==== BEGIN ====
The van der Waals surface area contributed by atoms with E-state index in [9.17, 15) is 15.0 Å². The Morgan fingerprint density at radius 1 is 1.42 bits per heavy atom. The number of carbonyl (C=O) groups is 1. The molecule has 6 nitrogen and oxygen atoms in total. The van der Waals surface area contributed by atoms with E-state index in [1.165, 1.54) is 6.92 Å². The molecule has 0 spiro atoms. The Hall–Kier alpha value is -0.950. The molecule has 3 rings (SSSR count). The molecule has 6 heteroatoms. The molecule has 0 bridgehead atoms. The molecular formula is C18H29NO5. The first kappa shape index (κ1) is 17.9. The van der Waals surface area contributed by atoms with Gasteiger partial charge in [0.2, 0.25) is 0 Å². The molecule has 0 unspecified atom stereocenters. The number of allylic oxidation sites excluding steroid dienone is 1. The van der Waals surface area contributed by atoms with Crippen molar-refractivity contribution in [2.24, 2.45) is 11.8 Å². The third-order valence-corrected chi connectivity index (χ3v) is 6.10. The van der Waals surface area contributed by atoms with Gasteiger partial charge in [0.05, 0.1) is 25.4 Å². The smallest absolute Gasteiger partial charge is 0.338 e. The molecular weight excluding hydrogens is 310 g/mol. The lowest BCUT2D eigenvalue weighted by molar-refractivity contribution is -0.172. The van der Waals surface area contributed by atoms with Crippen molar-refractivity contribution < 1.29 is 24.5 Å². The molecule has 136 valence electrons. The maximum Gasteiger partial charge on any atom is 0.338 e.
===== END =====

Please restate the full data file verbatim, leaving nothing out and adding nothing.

The van der Waals surface area contributed by atoms with E-state index in [9.17, 15) is 15.0 Å². The Morgan fingerprint density at radius 1 is 1.42 bits per heavy atom. The number of carbonyl (C=O) groups is 1. The molecule has 6 nitrogen and oxygen atoms in total. The van der Waals surface area contributed by atoms with E-state index in [1.165, 1.54) is 6.92 Å². The molecule has 0 spiro atoms. The Hall–Kier alpha value is -0.950. The molecule has 3 rings (SSSR count). The molecule has 6 heteroatoms. The molecule has 0 bridgehead atoms. The molecular formula is C18H29NO5. The first kappa shape index (κ1) is 17.9. The van der Waals surface area contributed by atoms with Gasteiger partial charge in [0.2, 0.25) is 0 Å². The molecule has 0 unspecified atom stereocenters. The number of allylic oxidation sites excluding steroid dienone is 1. The van der Waals surface area contributed by atoms with Crippen molar-refractivity contribution in [2.24, 2.45) is 11.8 Å². The third-order valence-corrected chi connectivity index (χ3v) is 6.10. The van der Waals surface area contributed by atoms with Gasteiger partial charge in [0.05, 0.1) is 25.4 Å². The smallest absolute Gasteiger partial charge is 0.338 e. The molecular weight excluding hydrogens is 310 g/mol. The lowest BCUT2D eigenvalue weighted by molar-refractivity contribution is -0.172. The van der Waals surface area contributed by atoms with Crippen molar-refractivity contribution < 1.29 is 24.5 Å². The molecule has 136 valence electrons. The maximum Gasteiger partial charge on any atom is 0.338 e.